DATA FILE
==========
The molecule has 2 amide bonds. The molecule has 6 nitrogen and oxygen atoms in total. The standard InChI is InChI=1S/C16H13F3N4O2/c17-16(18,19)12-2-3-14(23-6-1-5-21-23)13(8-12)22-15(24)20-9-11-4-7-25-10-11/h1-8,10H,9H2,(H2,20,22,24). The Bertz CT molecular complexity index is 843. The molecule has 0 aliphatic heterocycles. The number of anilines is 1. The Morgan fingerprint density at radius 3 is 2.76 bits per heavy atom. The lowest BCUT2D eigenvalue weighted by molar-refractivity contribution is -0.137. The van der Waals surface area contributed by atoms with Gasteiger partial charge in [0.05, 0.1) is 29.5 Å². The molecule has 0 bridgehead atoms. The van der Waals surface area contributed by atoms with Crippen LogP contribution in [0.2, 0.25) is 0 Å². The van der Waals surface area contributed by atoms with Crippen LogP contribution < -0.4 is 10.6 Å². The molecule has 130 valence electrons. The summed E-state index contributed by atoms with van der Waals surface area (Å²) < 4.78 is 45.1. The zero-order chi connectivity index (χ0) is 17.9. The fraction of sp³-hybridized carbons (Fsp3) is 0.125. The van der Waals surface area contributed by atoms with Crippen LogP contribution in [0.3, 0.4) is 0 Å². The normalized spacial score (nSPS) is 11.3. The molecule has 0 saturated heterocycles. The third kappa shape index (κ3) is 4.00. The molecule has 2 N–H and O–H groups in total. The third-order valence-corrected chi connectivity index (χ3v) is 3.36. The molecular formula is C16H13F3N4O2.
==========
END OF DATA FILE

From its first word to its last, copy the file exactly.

The molecule has 2 amide bonds. The molecule has 6 nitrogen and oxygen atoms in total. The standard InChI is InChI=1S/C16H13F3N4O2/c17-16(18,19)12-2-3-14(23-6-1-5-21-23)13(8-12)22-15(24)20-9-11-4-7-25-10-11/h1-8,10H,9H2,(H2,20,22,24). The Bertz CT molecular complexity index is 843. The molecule has 0 aliphatic heterocycles. The number of anilines is 1. The Morgan fingerprint density at radius 3 is 2.76 bits per heavy atom. The lowest BCUT2D eigenvalue weighted by molar-refractivity contribution is -0.137. The van der Waals surface area contributed by atoms with Gasteiger partial charge in [0.05, 0.1) is 29.5 Å². The molecule has 0 bridgehead atoms. The van der Waals surface area contributed by atoms with Crippen LogP contribution in [0.2, 0.25) is 0 Å². The van der Waals surface area contributed by atoms with Crippen LogP contribution < -0.4 is 10.6 Å². The molecule has 130 valence electrons. The summed E-state index contributed by atoms with van der Waals surface area (Å²) < 4.78 is 45.1. The zero-order chi connectivity index (χ0) is 17.9. The fraction of sp³-hybridized carbons (Fsp3) is 0.125. The van der Waals surface area contributed by atoms with Crippen LogP contribution in [0.3, 0.4) is 0 Å². The normalized spacial score (nSPS) is 11.3. The molecule has 0 saturated heterocycles. The third kappa shape index (κ3) is 4.00. The molecule has 2 N–H and O–H groups in total. The third-order valence-corrected chi connectivity index (χ3v) is 3.36. The molecular formula is C16H13F3N4O2.